Abu Amer, who had links to both Hamas and the Syrian government during three years in Damascus studying for a PhD, likens the rupture between the two sides to a divorce. "Syria has become the past for Hamas. It's not a complete divorce, but the love will not return. Both sides understand this."
Khaled Meshaal, the exiled leader of Hamas, was the second most important person in the country after President Bashar al-Assad, said Abu Amer. "The hotline between them was unique." Hamas leaders in Syria were treated like members of state, he said. "The regime even allowed Hamas people to hold weapons. It was like a military base for Hamas."
But the uprising against the regime put Hamas in a critical position. "For 10 months, Hamas kept silent in public about the Syrian revolution, neither for it nor against it. But inside Hamas, there was another revolution – arguments within the leadership over the killing of Syrian people," said Abu Amer.
"The exiled leadership was frozen, because they had no other place to go. But others, in Gaza and elsewhere, wanted to speak out against the killings, especially the clerics. This was a burden on the leadership."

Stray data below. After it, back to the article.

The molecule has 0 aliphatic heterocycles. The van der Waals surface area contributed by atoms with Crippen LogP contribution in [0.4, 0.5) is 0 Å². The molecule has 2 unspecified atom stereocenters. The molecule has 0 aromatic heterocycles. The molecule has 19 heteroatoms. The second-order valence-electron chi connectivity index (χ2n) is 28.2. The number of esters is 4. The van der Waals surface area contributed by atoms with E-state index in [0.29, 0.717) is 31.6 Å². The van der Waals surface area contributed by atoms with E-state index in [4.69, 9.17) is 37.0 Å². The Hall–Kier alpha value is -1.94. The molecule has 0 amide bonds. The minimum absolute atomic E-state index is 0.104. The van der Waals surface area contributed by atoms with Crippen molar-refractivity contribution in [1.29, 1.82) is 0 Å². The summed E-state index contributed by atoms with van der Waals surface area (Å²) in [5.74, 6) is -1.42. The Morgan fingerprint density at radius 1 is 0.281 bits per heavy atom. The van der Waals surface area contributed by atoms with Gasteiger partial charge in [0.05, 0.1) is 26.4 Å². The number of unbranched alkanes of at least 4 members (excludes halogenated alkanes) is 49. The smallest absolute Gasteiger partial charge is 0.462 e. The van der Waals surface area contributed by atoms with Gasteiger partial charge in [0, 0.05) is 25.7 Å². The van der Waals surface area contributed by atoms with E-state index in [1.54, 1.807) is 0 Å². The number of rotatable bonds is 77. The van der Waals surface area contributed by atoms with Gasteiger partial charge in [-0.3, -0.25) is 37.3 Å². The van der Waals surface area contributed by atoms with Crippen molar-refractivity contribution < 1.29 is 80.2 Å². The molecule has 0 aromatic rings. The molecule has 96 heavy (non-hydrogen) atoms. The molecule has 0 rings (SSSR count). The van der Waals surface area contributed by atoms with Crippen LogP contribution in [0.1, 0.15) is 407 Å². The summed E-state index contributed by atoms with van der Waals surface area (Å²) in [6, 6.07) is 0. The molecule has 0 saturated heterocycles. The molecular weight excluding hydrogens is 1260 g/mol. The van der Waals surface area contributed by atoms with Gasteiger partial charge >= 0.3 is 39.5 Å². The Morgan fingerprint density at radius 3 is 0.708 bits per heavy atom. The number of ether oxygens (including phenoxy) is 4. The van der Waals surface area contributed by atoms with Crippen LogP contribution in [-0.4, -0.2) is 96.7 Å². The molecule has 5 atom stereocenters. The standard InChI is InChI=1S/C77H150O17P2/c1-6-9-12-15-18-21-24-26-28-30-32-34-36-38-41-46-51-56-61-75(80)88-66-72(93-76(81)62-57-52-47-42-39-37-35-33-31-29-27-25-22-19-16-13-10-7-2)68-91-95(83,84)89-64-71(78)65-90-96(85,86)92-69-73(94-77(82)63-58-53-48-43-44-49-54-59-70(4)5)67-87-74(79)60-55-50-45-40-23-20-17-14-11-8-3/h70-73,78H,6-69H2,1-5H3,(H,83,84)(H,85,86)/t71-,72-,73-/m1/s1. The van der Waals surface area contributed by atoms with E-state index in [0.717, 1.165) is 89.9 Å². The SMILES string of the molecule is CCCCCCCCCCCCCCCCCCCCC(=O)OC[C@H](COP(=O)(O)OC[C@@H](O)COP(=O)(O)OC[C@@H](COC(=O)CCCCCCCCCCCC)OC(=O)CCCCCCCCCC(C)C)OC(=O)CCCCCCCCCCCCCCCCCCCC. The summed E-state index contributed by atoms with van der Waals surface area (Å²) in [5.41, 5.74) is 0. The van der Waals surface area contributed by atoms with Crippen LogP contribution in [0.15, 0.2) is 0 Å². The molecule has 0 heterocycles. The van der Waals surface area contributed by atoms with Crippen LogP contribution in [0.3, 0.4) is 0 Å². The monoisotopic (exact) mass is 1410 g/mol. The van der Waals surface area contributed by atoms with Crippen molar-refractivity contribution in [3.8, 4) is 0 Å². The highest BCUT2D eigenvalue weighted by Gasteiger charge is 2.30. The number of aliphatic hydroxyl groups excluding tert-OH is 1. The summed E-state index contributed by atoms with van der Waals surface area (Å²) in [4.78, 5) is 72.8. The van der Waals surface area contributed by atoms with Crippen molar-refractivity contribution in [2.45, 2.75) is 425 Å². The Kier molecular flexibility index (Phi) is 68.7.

In addition, the Muslim Brotherhood in the region was openly critical of the Syrian regime and urged Hamas to break with Assad. In particular, the influential Islamic cleric Yusuf al-Qaradawi put personal pressure on Meshaal, said Abu Amer.
Bardawil confirmed the dilemma for the exiled Hamas leadership. "When the bloodshed increased, it was hard ethically not to express sadness. Hamas always stands with the people, not the regimes, but that does not mean holding a weapon to take part in military action against the regime."
The Muslim Brotherhood exerted an influence, he said. "Hamas has been part of the Muslim Brotherhood from the beginning. The leadership has a very tight relationship with the Brotherhood leadership." The connection between the two organisations was based on ideology, he said, whereas the relationship between Hamas and Syria was strategic.
Hamas has been careful not to completely cut its ties with Syria despite the relocation of the leadership to other countries. "There are still a few Hamas members in Damascus," said Abu Amer. "And those who left have not made public statements against the regime. Both sides need back-up."
According to Bardawil, the Hamas office in Damascus "is still open and functioning, but is empty. We still haven't found another country to move our office to." The external leadership is now scattered across Jordan, Qatar and Egypt, with one politburo member, Imad al-Alami, returning to Gaza after a 20-year absence.